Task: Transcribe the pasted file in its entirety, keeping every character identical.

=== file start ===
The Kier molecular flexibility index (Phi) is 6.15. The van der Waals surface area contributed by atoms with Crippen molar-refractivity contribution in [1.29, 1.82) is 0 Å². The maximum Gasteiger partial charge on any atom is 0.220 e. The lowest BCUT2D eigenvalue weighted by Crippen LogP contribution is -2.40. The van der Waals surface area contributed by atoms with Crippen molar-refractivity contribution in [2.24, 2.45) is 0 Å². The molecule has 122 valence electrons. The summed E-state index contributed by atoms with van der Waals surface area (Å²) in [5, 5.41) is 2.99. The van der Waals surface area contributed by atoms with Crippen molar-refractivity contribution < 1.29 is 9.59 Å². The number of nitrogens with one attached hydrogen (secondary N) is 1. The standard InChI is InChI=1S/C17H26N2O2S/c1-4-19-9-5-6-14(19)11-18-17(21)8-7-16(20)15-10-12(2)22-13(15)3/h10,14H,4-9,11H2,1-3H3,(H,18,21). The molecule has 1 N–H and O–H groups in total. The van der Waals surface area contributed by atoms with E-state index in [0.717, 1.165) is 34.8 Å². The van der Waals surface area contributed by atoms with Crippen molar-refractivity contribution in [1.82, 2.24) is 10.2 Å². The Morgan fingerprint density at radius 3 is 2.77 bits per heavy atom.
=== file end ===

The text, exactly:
The Kier molecular flexibility index (Phi) is 6.15. The van der Waals surface area contributed by atoms with Crippen molar-refractivity contribution in [1.29, 1.82) is 0 Å². The maximum Gasteiger partial charge on any atom is 0.220 e. The lowest BCUT2D eigenvalue weighted by Crippen LogP contribution is -2.40. The van der Waals surface area contributed by atoms with Crippen molar-refractivity contribution in [2.24, 2.45) is 0 Å². The molecule has 122 valence electrons. The summed E-state index contributed by atoms with van der Waals surface area (Å²) in [5, 5.41) is 2.99. The van der Waals surface area contributed by atoms with Crippen molar-refractivity contribution < 1.29 is 9.59 Å². The number of nitrogens with one attached hydrogen (secondary N) is 1. The standard InChI is InChI=1S/C17H26N2O2S/c1-4-19-9-5-6-14(19)11-18-17(21)8-7-16(20)15-10-12(2)22-13(15)3/h10,14H,4-9,11H2,1-3H3,(H,18,21). The molecule has 1 N–H and O–H groups in total. The van der Waals surface area contributed by atoms with E-state index in [0.717, 1.165) is 34.8 Å². The van der Waals surface area contributed by atoms with Crippen molar-refractivity contribution in [1.82, 2.24) is 10.2 Å². The Morgan fingerprint density at radius 3 is 2.77 bits per heavy atom.